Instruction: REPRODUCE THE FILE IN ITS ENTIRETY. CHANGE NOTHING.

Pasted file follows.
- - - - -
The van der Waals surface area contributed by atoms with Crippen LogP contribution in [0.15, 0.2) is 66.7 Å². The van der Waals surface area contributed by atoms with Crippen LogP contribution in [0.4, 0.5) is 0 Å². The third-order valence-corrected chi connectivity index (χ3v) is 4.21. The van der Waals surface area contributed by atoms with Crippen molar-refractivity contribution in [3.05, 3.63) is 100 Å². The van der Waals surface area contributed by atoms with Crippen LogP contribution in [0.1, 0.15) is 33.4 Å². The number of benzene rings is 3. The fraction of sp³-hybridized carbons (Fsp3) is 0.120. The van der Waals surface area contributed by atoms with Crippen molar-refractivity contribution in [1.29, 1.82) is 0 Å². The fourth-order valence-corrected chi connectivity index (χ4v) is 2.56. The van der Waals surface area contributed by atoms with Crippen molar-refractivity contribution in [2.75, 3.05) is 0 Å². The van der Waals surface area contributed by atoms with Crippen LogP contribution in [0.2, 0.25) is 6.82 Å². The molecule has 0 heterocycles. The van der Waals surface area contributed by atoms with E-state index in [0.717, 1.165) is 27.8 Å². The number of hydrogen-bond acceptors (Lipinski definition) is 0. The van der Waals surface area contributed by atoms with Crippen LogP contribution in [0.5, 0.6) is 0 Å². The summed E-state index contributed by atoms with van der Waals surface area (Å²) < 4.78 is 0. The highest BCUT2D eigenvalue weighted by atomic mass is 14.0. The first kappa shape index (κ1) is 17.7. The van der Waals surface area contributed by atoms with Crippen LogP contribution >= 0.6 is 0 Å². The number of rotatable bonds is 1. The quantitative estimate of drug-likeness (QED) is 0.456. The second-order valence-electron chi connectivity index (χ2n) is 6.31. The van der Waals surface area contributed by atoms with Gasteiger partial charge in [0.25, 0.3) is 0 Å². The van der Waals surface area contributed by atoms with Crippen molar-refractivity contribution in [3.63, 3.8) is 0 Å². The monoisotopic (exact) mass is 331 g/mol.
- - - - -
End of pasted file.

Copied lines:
The van der Waals surface area contributed by atoms with Crippen LogP contribution in [0.15, 0.2) is 66.7 Å². The van der Waals surface area contributed by atoms with Crippen LogP contribution in [0.4, 0.5) is 0 Å². The third-order valence-corrected chi connectivity index (χ3v) is 4.21. The van der Waals surface area contributed by atoms with Crippen molar-refractivity contribution in [3.05, 3.63) is 100 Å². The van der Waals surface area contributed by atoms with Crippen LogP contribution in [0.1, 0.15) is 33.4 Å². The number of benzene rings is 3. The fraction of sp³-hybridized carbons (Fsp3) is 0.120. The van der Waals surface area contributed by atoms with Crippen molar-refractivity contribution in [1.29, 1.82) is 0 Å². The fourth-order valence-corrected chi connectivity index (χ4v) is 2.56. The van der Waals surface area contributed by atoms with Crippen molar-refractivity contribution in [2.75, 3.05) is 0 Å². The van der Waals surface area contributed by atoms with Crippen LogP contribution in [0.2, 0.25) is 6.82 Å². The molecule has 0 heterocycles. The van der Waals surface area contributed by atoms with E-state index in [0.717, 1.165) is 27.8 Å². The number of hydrogen-bond acceptors (Lipinski definition) is 0. The van der Waals surface area contributed by atoms with Crippen LogP contribution in [0.5, 0.6) is 0 Å². The summed E-state index contributed by atoms with van der Waals surface area (Å²) < 4.78 is 0. The highest BCUT2D eigenvalue weighted by atomic mass is 14.0. The first kappa shape index (κ1) is 17.7. The van der Waals surface area contributed by atoms with Crippen LogP contribution >= 0.6 is 0 Å². The number of rotatable bonds is 1. The quantitative estimate of drug-likeness (QED) is 0.456. The second-order valence-electron chi connectivity index (χ2n) is 6.31. The van der Waals surface area contributed by atoms with Gasteiger partial charge in [0.25, 0.3) is 0 Å². The van der Waals surface area contributed by atoms with Crippen molar-refractivity contribution in [3.63, 3.8) is 0 Å². The monoisotopic (exact) mass is 331 g/mol.